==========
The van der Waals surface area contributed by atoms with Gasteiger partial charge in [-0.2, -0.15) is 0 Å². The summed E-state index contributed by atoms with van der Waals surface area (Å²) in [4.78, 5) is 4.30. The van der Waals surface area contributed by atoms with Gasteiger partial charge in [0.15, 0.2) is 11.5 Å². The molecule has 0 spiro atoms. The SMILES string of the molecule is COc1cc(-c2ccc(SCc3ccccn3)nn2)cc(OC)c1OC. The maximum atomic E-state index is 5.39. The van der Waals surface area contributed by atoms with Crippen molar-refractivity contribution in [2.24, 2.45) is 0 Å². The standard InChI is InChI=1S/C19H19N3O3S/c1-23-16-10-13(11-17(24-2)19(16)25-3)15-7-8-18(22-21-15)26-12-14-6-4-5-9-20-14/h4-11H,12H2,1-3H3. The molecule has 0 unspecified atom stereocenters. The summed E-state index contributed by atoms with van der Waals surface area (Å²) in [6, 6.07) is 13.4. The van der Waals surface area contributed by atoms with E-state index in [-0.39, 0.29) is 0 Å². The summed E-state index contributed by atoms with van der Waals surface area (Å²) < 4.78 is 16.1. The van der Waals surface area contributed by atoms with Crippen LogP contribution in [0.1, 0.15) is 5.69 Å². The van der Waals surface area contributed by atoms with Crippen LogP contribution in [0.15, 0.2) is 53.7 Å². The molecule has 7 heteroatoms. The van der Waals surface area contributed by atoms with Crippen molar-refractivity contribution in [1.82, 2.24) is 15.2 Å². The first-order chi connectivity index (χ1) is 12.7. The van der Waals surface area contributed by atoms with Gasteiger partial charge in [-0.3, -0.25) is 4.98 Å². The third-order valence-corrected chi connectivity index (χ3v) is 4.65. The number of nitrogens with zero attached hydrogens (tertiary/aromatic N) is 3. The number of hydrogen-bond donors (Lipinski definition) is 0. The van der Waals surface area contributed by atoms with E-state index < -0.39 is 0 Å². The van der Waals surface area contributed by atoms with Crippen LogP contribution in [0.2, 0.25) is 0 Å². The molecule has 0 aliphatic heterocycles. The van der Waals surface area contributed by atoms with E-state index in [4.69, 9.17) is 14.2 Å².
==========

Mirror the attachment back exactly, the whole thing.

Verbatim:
The van der Waals surface area contributed by atoms with Gasteiger partial charge in [-0.2, -0.15) is 0 Å². The summed E-state index contributed by atoms with van der Waals surface area (Å²) in [4.78, 5) is 4.30. The van der Waals surface area contributed by atoms with Gasteiger partial charge in [0.15, 0.2) is 11.5 Å². The molecule has 0 spiro atoms. The SMILES string of the molecule is COc1cc(-c2ccc(SCc3ccccn3)nn2)cc(OC)c1OC. The maximum atomic E-state index is 5.39. The van der Waals surface area contributed by atoms with Crippen molar-refractivity contribution in [2.24, 2.45) is 0 Å². The standard InChI is InChI=1S/C19H19N3O3S/c1-23-16-10-13(11-17(24-2)19(16)25-3)15-7-8-18(22-21-15)26-12-14-6-4-5-9-20-14/h4-11H,12H2,1-3H3. The molecule has 0 unspecified atom stereocenters. The summed E-state index contributed by atoms with van der Waals surface area (Å²) in [6, 6.07) is 13.4. The van der Waals surface area contributed by atoms with E-state index in [-0.39, 0.29) is 0 Å². The summed E-state index contributed by atoms with van der Waals surface area (Å²) < 4.78 is 16.1. The van der Waals surface area contributed by atoms with Crippen LogP contribution in [0.1, 0.15) is 5.69 Å². The van der Waals surface area contributed by atoms with Crippen LogP contribution in [0.15, 0.2) is 53.7 Å². The molecule has 7 heteroatoms. The van der Waals surface area contributed by atoms with Crippen molar-refractivity contribution in [1.82, 2.24) is 15.2 Å². The first-order chi connectivity index (χ1) is 12.7. The van der Waals surface area contributed by atoms with Gasteiger partial charge in [-0.3, -0.25) is 4.98 Å². The third-order valence-corrected chi connectivity index (χ3v) is 4.65. The number of nitrogens with zero attached hydrogens (tertiary/aromatic N) is 3. The number of hydrogen-bond donors (Lipinski definition) is 0. The van der Waals surface area contributed by atoms with E-state index < -0.39 is 0 Å². The van der Waals surface area contributed by atoms with Crippen LogP contribution in [0.2, 0.25) is 0 Å². The molecule has 0 aliphatic heterocycles. The van der Waals surface area contributed by atoms with E-state index in [4.69, 9.17) is 14.2 Å².